Köhlmeier-Degos Disease: An overview

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This paper is mainly intended to inform patients. Medical terms are explained in brackets so that patients who wish to learn these concepts can do so, in order (for example) to understand doctors’ reports and scientific literature.

Introduction

The Papulosis atrophicans maligna (Köhlmeier-Degos disease) is a very rare illness. It was described for the first time by Köhlmeier in 19411 and documented as a distinct illness by Degos in the same year2. Since then about 130 cases have been written up in scientific literature.

Clinical picture

The characteristic skin changes of the Papulosis atrophicans maligna allow conclusive diagnosis. They begin as small erythematous (red) moles, commonly around the trunk and the upper extremities. After a few days the center of the lesion falls in, so older lesions show a porcelain-white atrophic (dead, sunk) centre with an erythematous (red) halo (outer ring)4. Characteristically it leaves the Palmae, Plantae, Capillitium and the Facies (face) untouched.

Age at which symptoms appear, family history

Symptoms normally appear between the age of 20 and 5034. The illness usually occurs sporadically but on rare occasions it has affected several members of the same family151617.
Diagnostic criteria

Diagnosis of the Papulosis atrophicans maligna is usually decided clinically on the basis of the characteristic skin changes, and confirmed by histological (microscopic) examination. The laboratory tests are not by themselves conclusive, as coagulating disturbances may be present (see Etiology below).

Histology (Tissue Type)

Histologically the skin lesions typically show a wedge-shaped area of cutaneous ischaemie. The characteristic histological features with wedge-shaped tissue necrosis and thrombosis of the supplying blood vessels are not evident in all cases27. In one case report, Harvell examined the histology of the lesions in connection with their duration and postulated that early lesions can more closely resemble a Lupus of erythematodes due to their extended Muzin (deposits) in the dermis, and superficial as well as deep perivascular inflammation. Older lesions, on the other hand, bore more similarities to a minimal variant of the Lichen sclerosus et atrophicans, with their papillaere dermal sklerosis with Atrophie and Hyperkeratose28.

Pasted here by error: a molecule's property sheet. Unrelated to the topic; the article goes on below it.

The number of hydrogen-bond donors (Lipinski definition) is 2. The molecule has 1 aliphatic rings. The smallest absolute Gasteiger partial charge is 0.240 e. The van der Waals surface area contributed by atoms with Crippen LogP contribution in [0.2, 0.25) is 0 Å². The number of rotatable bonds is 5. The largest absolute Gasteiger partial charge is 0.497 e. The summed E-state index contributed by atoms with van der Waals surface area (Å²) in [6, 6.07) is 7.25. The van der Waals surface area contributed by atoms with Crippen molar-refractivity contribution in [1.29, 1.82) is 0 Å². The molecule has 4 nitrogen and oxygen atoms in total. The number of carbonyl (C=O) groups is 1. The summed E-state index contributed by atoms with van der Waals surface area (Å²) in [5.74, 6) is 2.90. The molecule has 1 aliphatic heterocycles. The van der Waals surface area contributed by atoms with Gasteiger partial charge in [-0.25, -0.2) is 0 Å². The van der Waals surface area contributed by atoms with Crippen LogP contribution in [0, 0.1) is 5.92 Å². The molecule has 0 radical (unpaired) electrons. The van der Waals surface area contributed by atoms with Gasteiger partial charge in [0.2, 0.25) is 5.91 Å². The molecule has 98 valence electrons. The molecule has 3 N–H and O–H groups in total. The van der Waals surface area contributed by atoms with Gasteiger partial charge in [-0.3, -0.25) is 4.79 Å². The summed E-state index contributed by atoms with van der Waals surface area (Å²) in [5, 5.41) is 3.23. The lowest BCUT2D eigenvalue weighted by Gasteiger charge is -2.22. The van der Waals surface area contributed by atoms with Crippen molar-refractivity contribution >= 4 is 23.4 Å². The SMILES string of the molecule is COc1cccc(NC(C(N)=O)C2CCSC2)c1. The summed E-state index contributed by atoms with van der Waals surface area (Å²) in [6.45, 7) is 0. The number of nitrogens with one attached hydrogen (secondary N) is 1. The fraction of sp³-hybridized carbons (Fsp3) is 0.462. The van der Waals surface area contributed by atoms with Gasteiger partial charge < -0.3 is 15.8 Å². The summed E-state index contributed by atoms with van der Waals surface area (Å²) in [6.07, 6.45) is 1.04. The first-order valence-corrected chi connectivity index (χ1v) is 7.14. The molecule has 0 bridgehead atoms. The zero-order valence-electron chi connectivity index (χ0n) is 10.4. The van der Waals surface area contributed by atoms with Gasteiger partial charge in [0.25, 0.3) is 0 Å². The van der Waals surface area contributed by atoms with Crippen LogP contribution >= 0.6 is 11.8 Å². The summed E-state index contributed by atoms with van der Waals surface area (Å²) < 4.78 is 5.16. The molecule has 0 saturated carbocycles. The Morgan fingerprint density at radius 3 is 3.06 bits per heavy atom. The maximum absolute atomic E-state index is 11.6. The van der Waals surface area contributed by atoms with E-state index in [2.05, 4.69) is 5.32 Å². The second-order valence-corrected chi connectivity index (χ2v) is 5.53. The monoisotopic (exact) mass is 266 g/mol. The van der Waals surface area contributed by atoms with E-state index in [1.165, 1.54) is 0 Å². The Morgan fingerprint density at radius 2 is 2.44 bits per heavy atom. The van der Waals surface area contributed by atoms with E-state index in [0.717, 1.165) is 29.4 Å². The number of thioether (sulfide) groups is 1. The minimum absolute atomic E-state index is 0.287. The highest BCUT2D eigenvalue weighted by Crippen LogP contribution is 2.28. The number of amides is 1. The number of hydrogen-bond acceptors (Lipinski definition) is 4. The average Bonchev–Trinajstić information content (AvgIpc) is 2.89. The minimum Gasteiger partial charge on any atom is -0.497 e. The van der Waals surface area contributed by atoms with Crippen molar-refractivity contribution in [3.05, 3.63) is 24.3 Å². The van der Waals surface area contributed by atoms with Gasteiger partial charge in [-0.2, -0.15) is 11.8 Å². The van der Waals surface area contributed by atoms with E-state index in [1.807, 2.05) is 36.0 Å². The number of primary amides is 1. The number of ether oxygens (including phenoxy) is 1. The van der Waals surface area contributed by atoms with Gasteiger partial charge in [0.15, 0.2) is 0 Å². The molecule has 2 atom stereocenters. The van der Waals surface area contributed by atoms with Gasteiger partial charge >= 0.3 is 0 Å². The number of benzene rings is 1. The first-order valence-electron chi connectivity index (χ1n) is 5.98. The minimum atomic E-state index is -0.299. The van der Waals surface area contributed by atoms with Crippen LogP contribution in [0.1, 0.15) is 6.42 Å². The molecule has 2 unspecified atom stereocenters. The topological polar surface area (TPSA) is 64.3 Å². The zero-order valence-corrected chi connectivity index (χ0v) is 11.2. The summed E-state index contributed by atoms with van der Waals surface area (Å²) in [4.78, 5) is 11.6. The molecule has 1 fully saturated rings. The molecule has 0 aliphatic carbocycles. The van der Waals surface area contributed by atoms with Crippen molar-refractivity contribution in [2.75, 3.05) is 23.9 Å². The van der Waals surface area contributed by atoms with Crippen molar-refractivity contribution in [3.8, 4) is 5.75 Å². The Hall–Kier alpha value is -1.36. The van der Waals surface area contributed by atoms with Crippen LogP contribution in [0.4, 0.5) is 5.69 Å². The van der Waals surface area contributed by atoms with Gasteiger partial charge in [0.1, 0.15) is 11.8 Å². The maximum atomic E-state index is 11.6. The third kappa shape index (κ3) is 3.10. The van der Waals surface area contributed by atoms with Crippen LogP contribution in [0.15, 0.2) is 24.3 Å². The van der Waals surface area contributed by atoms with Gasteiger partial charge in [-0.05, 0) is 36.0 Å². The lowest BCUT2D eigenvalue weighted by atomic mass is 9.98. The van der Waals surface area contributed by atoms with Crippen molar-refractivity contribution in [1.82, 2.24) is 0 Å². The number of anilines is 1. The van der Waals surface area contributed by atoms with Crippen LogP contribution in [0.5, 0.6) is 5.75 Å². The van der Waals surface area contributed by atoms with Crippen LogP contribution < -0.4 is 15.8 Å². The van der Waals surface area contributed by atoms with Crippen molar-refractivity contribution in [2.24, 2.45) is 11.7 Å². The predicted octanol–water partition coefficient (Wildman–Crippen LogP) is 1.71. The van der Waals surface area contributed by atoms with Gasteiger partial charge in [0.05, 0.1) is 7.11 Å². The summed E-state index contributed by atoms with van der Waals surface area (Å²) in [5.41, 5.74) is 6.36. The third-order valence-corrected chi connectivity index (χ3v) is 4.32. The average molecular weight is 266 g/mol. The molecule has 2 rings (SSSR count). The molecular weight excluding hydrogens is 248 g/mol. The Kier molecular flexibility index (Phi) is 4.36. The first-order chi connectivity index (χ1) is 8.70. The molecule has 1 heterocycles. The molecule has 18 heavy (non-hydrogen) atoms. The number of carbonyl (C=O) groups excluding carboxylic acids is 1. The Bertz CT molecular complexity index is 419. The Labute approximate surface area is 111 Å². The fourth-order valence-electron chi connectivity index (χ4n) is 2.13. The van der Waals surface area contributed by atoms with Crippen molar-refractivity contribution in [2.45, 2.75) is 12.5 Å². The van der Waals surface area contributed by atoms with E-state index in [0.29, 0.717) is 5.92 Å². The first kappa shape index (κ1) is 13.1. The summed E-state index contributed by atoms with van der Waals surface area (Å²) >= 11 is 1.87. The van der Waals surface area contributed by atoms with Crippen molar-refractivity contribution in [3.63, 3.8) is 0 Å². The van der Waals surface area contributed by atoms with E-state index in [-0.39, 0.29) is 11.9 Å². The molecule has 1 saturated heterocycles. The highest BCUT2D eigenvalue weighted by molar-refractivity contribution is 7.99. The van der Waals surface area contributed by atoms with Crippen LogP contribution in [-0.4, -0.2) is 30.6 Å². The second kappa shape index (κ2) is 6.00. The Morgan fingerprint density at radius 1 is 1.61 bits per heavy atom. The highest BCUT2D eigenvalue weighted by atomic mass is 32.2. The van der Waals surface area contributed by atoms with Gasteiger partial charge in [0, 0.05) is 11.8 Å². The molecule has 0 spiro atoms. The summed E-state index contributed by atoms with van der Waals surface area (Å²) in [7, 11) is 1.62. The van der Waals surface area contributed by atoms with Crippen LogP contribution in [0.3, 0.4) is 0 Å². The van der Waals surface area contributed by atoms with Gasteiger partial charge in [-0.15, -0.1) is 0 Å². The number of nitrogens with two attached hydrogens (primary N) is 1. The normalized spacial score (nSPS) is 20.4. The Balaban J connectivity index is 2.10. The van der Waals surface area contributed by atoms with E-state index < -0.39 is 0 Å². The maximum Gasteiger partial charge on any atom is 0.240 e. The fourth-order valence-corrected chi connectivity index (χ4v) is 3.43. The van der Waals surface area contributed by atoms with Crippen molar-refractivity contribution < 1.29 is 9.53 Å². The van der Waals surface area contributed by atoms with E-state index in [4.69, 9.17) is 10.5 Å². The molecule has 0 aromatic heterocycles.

Etiology (Causes) of the illness:

The etiology (cause) of the illness is not yet known, and amongst other things genetic factors (transmission), auto-immunological processes (the immune system attacks its own body), an allergic vasculitis (blood vessel inflammation), an infectious agent (for example viruses or bacteria) and coagulopathiens (blood coagulation problems) have been proposed. There is a whole list of hypotheses, but none of them have yet been proven. A genetic predisposition has been suggested because cases of the Papulosis atrophicans maligna affecting several members of the same family are known. Within these families often members related in the first degree are affected, suggesting an autosomal dominant factor transmission151617.

Electron-microscopic evidence of intrazytoplasmatic paramyxovirus-similar inclusions has suggested an infectious etiology2130. Tests for paramyxovirus DNA from skin samples of patients with Papulosis atrophicans maligna by means of PCR gave negative results31. The crucial question must be whether the obliteration of the blood vessels in the affected skin areas results from a thrombosis in the context of a primary coagulopathy or whether it occurs as a consequence of a primary vasculopathy e.g. by release of tissue-active factors within the range of endothelium defects. There are no conclusive laboratory findings regarding the Papulosis atrophicans maligna. However, there are a relatively large number of reports of cases of patients with defects of the blood clotting system.

Drucker reports on a patient with increased thrombozyten aggregation on Adenosindiphosphat, Epinephrin, kollagen, Serotonin and Thrombin32. An increased thrombozyten aggregation has been recorded in other cases as well23.